Loneliness in a Crowd (Graehawk, 2017)

An alienated society lacks the necessary ethical foundation to provide for everybody since it has not been built on a social consensus that assures rights to its citizens. However, the most important one is the right to be educated to achieve the feeling of self-fulfillment. A community formed by people who have not developed a sense of self or ideas is a target for demagogy and manipulation in politics and the sphere of personal relationships. Books are essential elements in society since they enable people to go beyond their direct experience to explore different areas of knowledge. Therefore, their erasure would sentence a whole community to a sense of loss and void that would result in a corrupt society dependent on consumerism or mass culture to find the essence of life. Bradbury's novel can be appreciated as a modern take on Plato's allegory of the cave since all characters are bound to the shadows that string them to the counterfeit world. They disregard and despise Montag, who, as a last resort, is the only one who contemplates his life as a result of manipulation and control. In Plato's allegory, people are chained in the depth of the cave being entertained by shadows that are reflected on the wall. Therefore, they do not feel the need to go outside and acknowledge the real world. When one of them manages to be unchained, he urges the rest to go outside to which the others respond with violence. Plato intends to explain the process of self-discovery and knowledge through this allegory while Bradbury pursues the same objective by creating a modern myth about resistance and alienation (Connor, 2004).

Fahrenheit 451 addresses the outcomes of a society that has lost the value of high culture and education. It denounces the dangers of disregarding ethical and moral values, freedom of speech, and agency. A civilization without culture is destinated to degrade itself to the extent where historical background and social awareness are lost. Bradbury warns of society's increasing selfishness and insensitivity, as it can be easily corrupted by tools designed to distance people from the truth. For him, books represent the oasis that can restore meaning to life for those that have succumbed to a lifestyle monopolised by superficiality and that have abandoned critical thinking and the search for their identity.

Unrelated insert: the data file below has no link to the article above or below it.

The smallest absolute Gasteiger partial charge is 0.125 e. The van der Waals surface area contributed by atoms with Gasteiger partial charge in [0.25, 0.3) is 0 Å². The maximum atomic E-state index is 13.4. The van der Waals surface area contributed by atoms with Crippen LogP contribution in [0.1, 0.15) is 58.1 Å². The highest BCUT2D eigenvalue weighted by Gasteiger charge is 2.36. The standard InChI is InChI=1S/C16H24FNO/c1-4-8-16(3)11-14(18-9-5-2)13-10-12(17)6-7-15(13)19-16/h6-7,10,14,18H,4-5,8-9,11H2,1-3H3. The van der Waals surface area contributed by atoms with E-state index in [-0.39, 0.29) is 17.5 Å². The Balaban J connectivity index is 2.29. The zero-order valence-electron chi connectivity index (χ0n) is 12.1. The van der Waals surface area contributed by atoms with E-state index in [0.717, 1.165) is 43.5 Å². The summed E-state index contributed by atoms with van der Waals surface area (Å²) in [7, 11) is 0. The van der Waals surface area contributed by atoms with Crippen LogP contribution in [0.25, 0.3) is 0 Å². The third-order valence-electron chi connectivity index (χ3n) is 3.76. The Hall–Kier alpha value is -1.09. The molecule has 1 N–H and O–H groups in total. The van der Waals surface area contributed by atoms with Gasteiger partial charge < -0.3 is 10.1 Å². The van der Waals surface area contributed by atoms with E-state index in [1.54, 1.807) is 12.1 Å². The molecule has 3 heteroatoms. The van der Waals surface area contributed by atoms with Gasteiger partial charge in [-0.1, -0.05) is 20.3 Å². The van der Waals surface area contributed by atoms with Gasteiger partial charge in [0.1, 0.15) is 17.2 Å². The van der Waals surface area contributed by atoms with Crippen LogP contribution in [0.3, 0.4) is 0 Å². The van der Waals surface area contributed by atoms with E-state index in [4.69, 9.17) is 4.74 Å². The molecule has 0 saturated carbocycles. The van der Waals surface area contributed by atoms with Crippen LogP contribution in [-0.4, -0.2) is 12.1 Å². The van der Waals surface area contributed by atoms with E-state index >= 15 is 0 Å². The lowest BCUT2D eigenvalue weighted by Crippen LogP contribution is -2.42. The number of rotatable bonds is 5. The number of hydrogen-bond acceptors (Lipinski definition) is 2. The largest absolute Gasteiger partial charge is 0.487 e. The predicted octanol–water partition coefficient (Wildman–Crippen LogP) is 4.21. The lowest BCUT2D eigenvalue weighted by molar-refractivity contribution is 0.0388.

Bibliographical references

Baker, B. (2005). Ray Bradbury: Fahrenheit 451. In D. Seed (Ed.), A Companion to Science Fiction (pp. 489–499). Blackwell Pub. Retrieved April 27, 2022, from Bradbury, R. (1993). Fahrenheit 451. HarperCollins. Connor, G.E. (2004). Spelunking with Ray Bradbury: The Allegory of the Cave in Fahrenheit 451. Extrapolation, 45(4), 408–418. Hoskinson, K. (1995). The Martian Chronicles and Fahrenheit 451: Ray Bradbury’s Cold War Novels. Extrapolation, 36(4), 345–359. Pearce, B. (2015). The after-life of books: metaphors of reality. English Academy Review, 32(1), 10–22.

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Jun 11, 2023


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Ana Isabel Bugeda Díaz